LinkedIn as a Managed Service? No Thanks…

By Nigel Cliffe

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You will be aware of the expression ‘Software-as-a-Service’?

I heard a new one this week which made me think:

Mobility-as-a-Service (MaaS)

As transport becomes more about the getting from A to B rather than how we do it, not owning our own car, sharing transport, public and private, MaaS will become the norm.

The list goes on:

  • Platform-as-a-Service (PaaS)
  • Cloud-as-a-Service (CaaS)
  • Infrastructure-as-a-Service (IaaS)
  • Hardware-as-a-Service (HaaS)
  • Communication-as-a-Service (CaaS)
  • Healthcare-as-a-Service (HaaS)
  • Pizza-as-a-Service (PaaS) (I’m joking, or am I?)

There is even an expression ‘Everything-as-a-Service’ commonly abbreviated as ‘XaaS’!

But there is one that won’t catch on:

LinkedIn-as-a-Service (LaaS)

Why LinkedIn as a Managed Service is a Dangerous Route to Embrace

You can’t outsource relationships. Your Heart, your Head and your Gut are what relationships are built on. Giving, and sometimes taking. The very purpose of LinkedIn is to make the facilitation of professional relationship-building easier. People buy from people. People trust authenticity. People value honesty and transparency.

I’ve written before about how LinkedIn has the power to position you as a thought-leader within your industry if you consistently use the platform to publish interesting posts, original articles, and useful resources (in the form of videos, photos, infographics or podcasts) sharing advice you’ve learned and experiences you’ve had whilst working in your field. If you treat your LinkedIn as a managed service, paying someone else to write the content published on your LinkedIn profile, people will soon see that it’s not you doing the thinking and the leading behind the thought leadership!

Likewise, I’ve explored the importance of personalising LinkedIn connection requests. You can’t truly personalise a message if you’ve hired someone else to write your ‘personal’ message to your prospective Connections for you. You may have parted with your hard-earned cash if you’re treating LinkedIn as a managed service and paying someone to manage your Profile activity on your behalf, but you haven’t parted with your time. How can you expect people to take the time to accept your Connection request and start a professional relationship with you if you can’t give them the time of day and effort to personalise a message to them in the first instance?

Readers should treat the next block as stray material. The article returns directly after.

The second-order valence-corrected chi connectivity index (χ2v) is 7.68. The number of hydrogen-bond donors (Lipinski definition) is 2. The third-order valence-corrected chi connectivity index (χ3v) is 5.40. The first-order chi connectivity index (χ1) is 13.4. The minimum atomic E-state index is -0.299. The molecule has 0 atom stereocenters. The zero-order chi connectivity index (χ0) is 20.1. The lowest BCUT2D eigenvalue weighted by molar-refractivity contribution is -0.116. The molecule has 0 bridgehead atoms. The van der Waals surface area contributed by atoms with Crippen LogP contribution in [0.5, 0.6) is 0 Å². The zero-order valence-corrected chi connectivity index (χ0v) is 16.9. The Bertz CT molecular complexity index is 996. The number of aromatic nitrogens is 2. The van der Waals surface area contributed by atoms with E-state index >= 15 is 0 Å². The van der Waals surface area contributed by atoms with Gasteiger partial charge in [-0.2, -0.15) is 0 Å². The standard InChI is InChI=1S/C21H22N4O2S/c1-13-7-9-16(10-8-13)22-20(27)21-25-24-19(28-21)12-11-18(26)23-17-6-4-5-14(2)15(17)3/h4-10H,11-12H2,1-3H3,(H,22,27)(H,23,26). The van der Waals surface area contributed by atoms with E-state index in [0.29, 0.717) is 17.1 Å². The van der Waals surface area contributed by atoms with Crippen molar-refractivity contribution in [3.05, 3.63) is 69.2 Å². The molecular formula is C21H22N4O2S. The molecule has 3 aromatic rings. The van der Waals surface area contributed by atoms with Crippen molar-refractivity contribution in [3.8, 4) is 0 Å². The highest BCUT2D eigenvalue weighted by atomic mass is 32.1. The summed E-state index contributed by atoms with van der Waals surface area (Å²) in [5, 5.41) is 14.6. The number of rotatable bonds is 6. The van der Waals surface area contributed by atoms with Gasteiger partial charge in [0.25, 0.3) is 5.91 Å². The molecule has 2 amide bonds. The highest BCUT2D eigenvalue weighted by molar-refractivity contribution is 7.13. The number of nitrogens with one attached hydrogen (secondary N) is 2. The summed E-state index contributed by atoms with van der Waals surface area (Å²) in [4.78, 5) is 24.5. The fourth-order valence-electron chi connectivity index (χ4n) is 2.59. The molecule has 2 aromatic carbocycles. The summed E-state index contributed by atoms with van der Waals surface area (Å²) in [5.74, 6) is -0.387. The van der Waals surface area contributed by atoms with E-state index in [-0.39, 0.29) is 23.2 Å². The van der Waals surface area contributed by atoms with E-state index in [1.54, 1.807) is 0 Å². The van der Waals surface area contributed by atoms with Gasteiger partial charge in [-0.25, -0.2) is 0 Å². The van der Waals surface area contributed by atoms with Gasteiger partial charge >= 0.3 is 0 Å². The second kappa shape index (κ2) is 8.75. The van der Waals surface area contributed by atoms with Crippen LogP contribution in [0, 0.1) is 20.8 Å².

Take engagement as another example. I’ve shared many times how important it is to contribute relevant comments on other people’s LinkedIn posts and to have conversations, debates and open a dialogue on social media. If you embrace LinkedIn-as-a-Service and someone else is posing as you and commenting for you on your Connections’ posts and viewing people’s Profiles for you, they are bound to slip up. Even the best, well-informed marketer you hire is going to say the wrong thing in a comment at some point. Posing as someone else will inevitably result in discrepancies. It’s the equivalent of talking to someone at a business meeting or networking event sporting a very convincing disguise and costume resembling someone else! ‘We didn’t meet there.’ ‘I never told them that.’ ‘What are they on about?’ will embarrassingly become the thoughts of your valued connections!

I Get You’re Busy…

The only reason I can see for treating LinkedIn as a managed service is that you consider yourself ‘too busy’ to manage your own profile and content output. I can understand big companies hiring a marketing agency to manage their LinkedIn Page content, as a page represents a company or organisation and having a staff member coordinate and create insightful content from across the whole organisation is quite a time-consuming task.

Similarly, I can emphasise with you feeling like you don’t have the expertise to professionally manage your company’s LinkedIn Page or LinkedIn ads, but your profile content is your thoughts, ideas, advice, and suggestions. Only you are an expert in you!

Those that want to fast-track your LinkedIn success will fail if you begin to treat LinkedIn as a managed service and something you can outsource.

LaaS? Nah, it’ll never catch on…

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